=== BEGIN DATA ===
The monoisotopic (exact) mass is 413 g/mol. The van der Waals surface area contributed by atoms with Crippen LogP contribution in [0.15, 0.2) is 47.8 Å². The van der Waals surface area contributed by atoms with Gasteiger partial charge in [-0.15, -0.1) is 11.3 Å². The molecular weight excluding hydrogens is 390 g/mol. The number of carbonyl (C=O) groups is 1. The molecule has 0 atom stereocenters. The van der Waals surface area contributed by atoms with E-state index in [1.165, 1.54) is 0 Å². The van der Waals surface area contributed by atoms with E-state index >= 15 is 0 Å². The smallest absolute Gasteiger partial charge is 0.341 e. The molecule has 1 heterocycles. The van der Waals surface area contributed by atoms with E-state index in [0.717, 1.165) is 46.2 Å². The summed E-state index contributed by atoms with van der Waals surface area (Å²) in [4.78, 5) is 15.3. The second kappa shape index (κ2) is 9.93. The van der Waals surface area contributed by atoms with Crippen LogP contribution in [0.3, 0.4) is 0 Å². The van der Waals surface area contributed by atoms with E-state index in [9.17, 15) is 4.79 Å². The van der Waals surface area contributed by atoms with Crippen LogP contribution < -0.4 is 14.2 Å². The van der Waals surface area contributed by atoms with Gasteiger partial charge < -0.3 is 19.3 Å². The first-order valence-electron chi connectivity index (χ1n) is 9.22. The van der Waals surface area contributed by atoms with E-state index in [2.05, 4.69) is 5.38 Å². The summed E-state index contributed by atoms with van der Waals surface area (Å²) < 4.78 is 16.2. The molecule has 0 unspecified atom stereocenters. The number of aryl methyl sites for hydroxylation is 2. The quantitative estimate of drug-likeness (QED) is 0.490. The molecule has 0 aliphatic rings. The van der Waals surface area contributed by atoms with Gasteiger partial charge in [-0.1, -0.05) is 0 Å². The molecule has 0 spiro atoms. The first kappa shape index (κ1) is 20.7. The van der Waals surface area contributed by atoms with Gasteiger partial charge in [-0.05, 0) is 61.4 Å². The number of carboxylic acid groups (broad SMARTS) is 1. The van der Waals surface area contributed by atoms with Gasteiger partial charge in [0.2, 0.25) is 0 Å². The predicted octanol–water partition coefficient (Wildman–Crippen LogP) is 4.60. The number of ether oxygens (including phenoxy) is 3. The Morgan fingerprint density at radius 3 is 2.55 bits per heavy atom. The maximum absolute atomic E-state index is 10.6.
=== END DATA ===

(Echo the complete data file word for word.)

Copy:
The monoisotopic (exact) mass is 413 g/mol. The van der Waals surface area contributed by atoms with Crippen LogP contribution in [0.15, 0.2) is 47.8 Å². The van der Waals surface area contributed by atoms with Gasteiger partial charge in [-0.15, -0.1) is 11.3 Å². The molecular weight excluding hydrogens is 390 g/mol. The number of carbonyl (C=O) groups is 1. The molecule has 0 atom stereocenters. The van der Waals surface area contributed by atoms with E-state index in [1.165, 1.54) is 0 Å². The van der Waals surface area contributed by atoms with E-state index >= 15 is 0 Å². The smallest absolute Gasteiger partial charge is 0.341 e. The molecule has 1 heterocycles. The van der Waals surface area contributed by atoms with E-state index in [0.717, 1.165) is 46.2 Å². The summed E-state index contributed by atoms with van der Waals surface area (Å²) in [4.78, 5) is 15.3. The second kappa shape index (κ2) is 9.93. The van der Waals surface area contributed by atoms with Crippen LogP contribution in [0.3, 0.4) is 0 Å². The van der Waals surface area contributed by atoms with E-state index in [9.17, 15) is 4.79 Å². The van der Waals surface area contributed by atoms with Crippen LogP contribution < -0.4 is 14.2 Å². The van der Waals surface area contributed by atoms with Gasteiger partial charge < -0.3 is 19.3 Å². The first-order valence-electron chi connectivity index (χ1n) is 9.22. The van der Waals surface area contributed by atoms with E-state index in [2.05, 4.69) is 5.38 Å². The summed E-state index contributed by atoms with van der Waals surface area (Å²) < 4.78 is 16.2. The molecule has 0 unspecified atom stereocenters. The number of aryl methyl sites for hydroxylation is 2. The quantitative estimate of drug-likeness (QED) is 0.490. The molecule has 0 aliphatic rings. The van der Waals surface area contributed by atoms with Gasteiger partial charge in [-0.1, -0.05) is 0 Å². The molecule has 0 spiro atoms. The first kappa shape index (κ1) is 20.7. The van der Waals surface area contributed by atoms with Gasteiger partial charge in [-0.05, 0) is 61.4 Å². The number of carboxylic acid groups (broad SMARTS) is 1. The van der Waals surface area contributed by atoms with Gasteiger partial charge in [0.2, 0.25) is 0 Å². The predicted octanol–water partition coefficient (Wildman–Crippen LogP) is 4.60. The number of ether oxygens (including phenoxy) is 3. The Morgan fingerprint density at radius 3 is 2.55 bits per heavy atom. The maximum absolute atomic E-state index is 10.6.